Xi’s Big Mistake

But there’s a bigger problem here. The Didi IPO was not a normal IPO, at least as we think of them in the West. US investors who bought these “shares” don’t actually own equity. They own pieces of a Caymans “variable interest entity,” (VIE) which has a contract with the parent company. This structure is necessary because under Chinese law foreigners can’t own Chinese shares directly.

Didi (DIDI) duly warned investors in its US offering (see risk factors in their registration statement) that they had no shareholder rights and the Chinese government had final control. This isn’t new. US-listed Chinese companies since at least Alibaba (BABA) in 2014 have used the VIE structure. It’s one of those things that works great until it doesn’t.

This arrangement did have a key advantage, though, at least for the Chinese. It let Chinese enterprises rake in foreign capital while giving up no ownership and reserving the right to leave their own “investors” high and dry. This method may now be approaching its expiration date but it worked well for a long time.

That’s how Xi and the Chinese Communist Party operate. They do things that look capitalist but really aren’t, lacing them with unnoticed poison pills for later use. It’s similar to their appropriation of US technology, trademarks, and other intellectual property. We are literally selling them the rope.

“Prepare for War”

We should distinguish between Chinese business leaders and the Chinese government. I think the former are mostly just trying to run their companies the right way. They are like entrepreneurs everywhere, trying to grow their businesses to the best of their ability. The latter group makes it difficult and sometimes impossible.

This can be hard to grasp. Xi and the other communists really believe they can have it both ways, conducting “business” while also maintaining iron-like control over everything. They may not exercise their control, but they want to have it.

Those VIE companies are a good example. Some experts say the whole structure is illegal under Chinese law, yet it is widely used. The government looks the other way. But by doing so, the authorities give themselves a giant weapon they can use any time. The business executives are aware of this and modify their behavior accordingly. (Note that verb “modify.”)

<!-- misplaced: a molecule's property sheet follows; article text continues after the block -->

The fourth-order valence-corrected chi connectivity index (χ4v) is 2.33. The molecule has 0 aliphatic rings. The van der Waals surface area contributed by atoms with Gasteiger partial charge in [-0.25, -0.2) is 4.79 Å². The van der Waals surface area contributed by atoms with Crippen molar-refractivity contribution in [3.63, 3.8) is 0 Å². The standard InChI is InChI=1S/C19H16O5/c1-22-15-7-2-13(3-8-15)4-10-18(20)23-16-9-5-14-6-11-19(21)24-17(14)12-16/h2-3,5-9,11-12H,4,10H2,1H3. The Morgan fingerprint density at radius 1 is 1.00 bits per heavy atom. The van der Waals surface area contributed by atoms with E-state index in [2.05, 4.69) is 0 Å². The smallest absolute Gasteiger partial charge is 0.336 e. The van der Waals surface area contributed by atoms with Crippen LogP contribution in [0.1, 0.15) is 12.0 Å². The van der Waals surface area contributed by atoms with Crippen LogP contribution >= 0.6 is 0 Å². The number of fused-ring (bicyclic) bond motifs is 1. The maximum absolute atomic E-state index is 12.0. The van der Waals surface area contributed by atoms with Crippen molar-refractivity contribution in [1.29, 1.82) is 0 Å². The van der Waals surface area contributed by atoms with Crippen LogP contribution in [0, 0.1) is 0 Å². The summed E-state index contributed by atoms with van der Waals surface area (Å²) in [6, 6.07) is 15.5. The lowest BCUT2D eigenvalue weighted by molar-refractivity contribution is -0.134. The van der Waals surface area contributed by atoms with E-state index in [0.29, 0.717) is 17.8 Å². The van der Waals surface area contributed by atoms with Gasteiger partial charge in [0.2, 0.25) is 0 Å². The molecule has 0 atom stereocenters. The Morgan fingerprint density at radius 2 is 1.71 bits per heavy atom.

In theory, this could still end well. Having successfully allowed people a taste of capitalism and its benefits, the government might think it can continue. Meanwhile those capitalist benefits might gradually usurp the Communist ideology.

Recent events say that’s unlikely, though. Beijing appears to be concluding it has squeezed all the advantage it can from capitalism. Is Didi any more a technological risk than scores of other companies? Not really. Sometimes you have to create object lessons to keep everyone in line.

In hindsight, things seem to have gone wrong after the 2008 financial crisis. Facing potential social unrest, China responded with massive debt-financed investment in infrastructure, housing, and other projects. Some were needed, others were make-work distractions. But all the debt was real. And over time, it has become a heavier burden.

Xi Jinping inherited this situation when he took power in 2013. What is his plan? According to Cai Xia, a Chinese professor and high-level CCP member and now expatriate dissident living in the US, Chinese Communism hasn’t changed. She wrote a lengthy paper under the auspices of the Hoover Institution. She maintains Xi is merely dropping the pretense.

Here’s Ambrose Evans-Prichard in a recent Telegraph column, writing a useful summary.

Like many amateur observers of China, I had assumed that Xi Jinping’s iron-fist policies at home and abroad were a break with the more emollient approach from Deng to Hu Jintao (if you can call the Tiananmen Square massacre emollient), when China seemed to be softening from a totalitarian to an authoritarian regime. Cai Xia makes clear that the fundamental character of the CCP has been unchanging.

The party has merely dropped the facade and dispensed with Deng Xiaoping’s tactical dictum: “bide your time, and hide your strength” (韬光养晦). It has also acquired the means of totalitarian control that Hitler and Stalin could only dream of, whether face recognition technology or digital tracking through the Social Credit System.

The long list of Xi’s affronts, from the Nine Dash Line to the South China Sea, to the pitiless asphyxiation of Hong Kong, to the intimidation of Australia, to the Uighur camps, are by now well-known, culminating in wolf warrior diplomacy and state-sponsored disinformation on COVID-19.

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Disclaimer:The Mauldin Economics website, Yield Shark, Thoughts from the Frontline, Patrick Cox’s Tech Digest, Outside the Box, Over My Shoulder, World Money Analyst, Street Freak, Just One ...

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William K. 3 months ago Member's comment

Keep in mind that China IS a Police State, as all communist countries must be in order to stay communist. And the police state has lots of power, And understand also that power corrupts, and absolute power corrupts absolutely. That is both unfortunate and totally true.

Worse yet, the Police State government does not make many mistakes, and those that it does make, it has the power to force on people anyway. And even worse, that Police State has the skill and resources to win the war even without bullets. Stealth and deceit are far less damaging to valuable infrastructure than bombs and bullets. The future will certainly be "interesting."

Rob Contano 3 months ago Member's comment

Why did we list $DIDI again since we are going to delist $BABA?